It won't be easy. It took years to find the original animal sources of SARS and HIV, among other new diseases. What makes tracking emerging viruses inside wildlife populations all the more difficult is that animals even more than people move around a lot, across borders. The U.S. imports live pigs from Europe, while Mexico takes in some 600,000 pigs a year from the U.S., so it's entirely possible that the virus began in Europe (the H1N1 virus has Eurasian genes), then moved to America and Mexico with pigs before infecting the first human. "It's going to take several weeks and maybe months to get a clearer picture," says Juan Lubroth, a senior officer at the FAO. "There's just a lot that we don't know." (Read "Swine Flu: Don't Blame the Pig.")
Although it is too late to put the H1N1 virus back in the bottle, there are lessons to be learned for containing future pandemics. One is the need to improve monitoring of the trade in live animals, which can spread new diseases across borders and even oceans. Peter Daszak, president of the Wildlife Trust, notes in a newly published paper in Science that the U.S. alone has imported more than 1.5 billion live animals since 2000, the majority of which undergo no testing for pathogens before or after shipment. At the height of the H1N1 scare last week, many Americans wanted stronger surveillance at the borders to prevent the spread of new diseases by foreign travelers but there has been comparatively little attention paid to the live-wildlife trade. "There's a backdoor open just waiting for new pathogens to walk in," says Daszak.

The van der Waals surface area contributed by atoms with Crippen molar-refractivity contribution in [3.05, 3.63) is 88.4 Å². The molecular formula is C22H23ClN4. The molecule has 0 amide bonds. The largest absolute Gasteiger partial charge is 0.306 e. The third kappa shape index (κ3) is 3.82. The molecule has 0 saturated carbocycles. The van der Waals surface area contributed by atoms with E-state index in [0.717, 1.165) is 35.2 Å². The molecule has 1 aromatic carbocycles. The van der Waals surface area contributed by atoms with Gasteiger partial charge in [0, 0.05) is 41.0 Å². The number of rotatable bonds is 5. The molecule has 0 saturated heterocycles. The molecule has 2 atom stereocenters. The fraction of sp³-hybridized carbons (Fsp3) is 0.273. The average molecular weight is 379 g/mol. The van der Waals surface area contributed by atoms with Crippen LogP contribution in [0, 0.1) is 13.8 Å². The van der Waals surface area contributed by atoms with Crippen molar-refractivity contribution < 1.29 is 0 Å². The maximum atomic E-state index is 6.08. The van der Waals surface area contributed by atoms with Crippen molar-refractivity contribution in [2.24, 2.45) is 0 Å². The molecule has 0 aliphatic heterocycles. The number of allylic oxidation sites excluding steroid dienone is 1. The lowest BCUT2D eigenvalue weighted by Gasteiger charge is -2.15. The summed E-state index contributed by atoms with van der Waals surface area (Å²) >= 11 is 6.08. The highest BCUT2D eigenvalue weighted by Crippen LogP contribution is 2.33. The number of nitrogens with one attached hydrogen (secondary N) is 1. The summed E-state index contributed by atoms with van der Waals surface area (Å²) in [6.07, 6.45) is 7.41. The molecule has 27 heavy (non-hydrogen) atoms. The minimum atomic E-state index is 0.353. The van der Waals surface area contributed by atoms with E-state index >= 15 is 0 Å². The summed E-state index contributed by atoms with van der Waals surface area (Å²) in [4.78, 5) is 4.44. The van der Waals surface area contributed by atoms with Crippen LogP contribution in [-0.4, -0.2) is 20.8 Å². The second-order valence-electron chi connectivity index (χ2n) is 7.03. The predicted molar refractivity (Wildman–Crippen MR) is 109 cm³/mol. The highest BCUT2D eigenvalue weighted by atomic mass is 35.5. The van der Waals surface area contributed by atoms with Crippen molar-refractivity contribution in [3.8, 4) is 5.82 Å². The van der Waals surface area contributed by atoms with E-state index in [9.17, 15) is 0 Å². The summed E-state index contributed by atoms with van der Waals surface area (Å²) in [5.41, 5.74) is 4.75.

In the U.S. and around the world, veterinary health care is the poor cousin to human health, chronically underfunded. But if we are serious about heading off new infections, we need to increase available resources and make sure that veterinarians are looking out for new diseases in livestock and wildlife in the same way that the WHO's global flu network is constantly monitoring the world's human population for new influenza strains. As we've seen with H1N1, once a new flu has emerged and begun spreading among people, it's likely too late to contain. "What we need to do is upstream surveillance in animals and wildlife," says William Karesh, vice president of the Wildlife Conservation Society's Global Health Program. "We've begun to do that with avian flu, but the funding isn't available for other species."
In case we had any doubts, the rapid spread of the H1N1 virus should convince us that biologically, we live in one world, sharing microbes between species and across borders. When it comes to crafting a global early-warning system equal to the challenges posed by new pathogens, we're only as strong as our weakest link, whether that's the lack of animal-disease surveillance in the U.S. or the less-than-ideal laboratory capacity in Mexico. "We have to break down the barriers between organizations and agencies," says Lubroth. "It's one world, one health."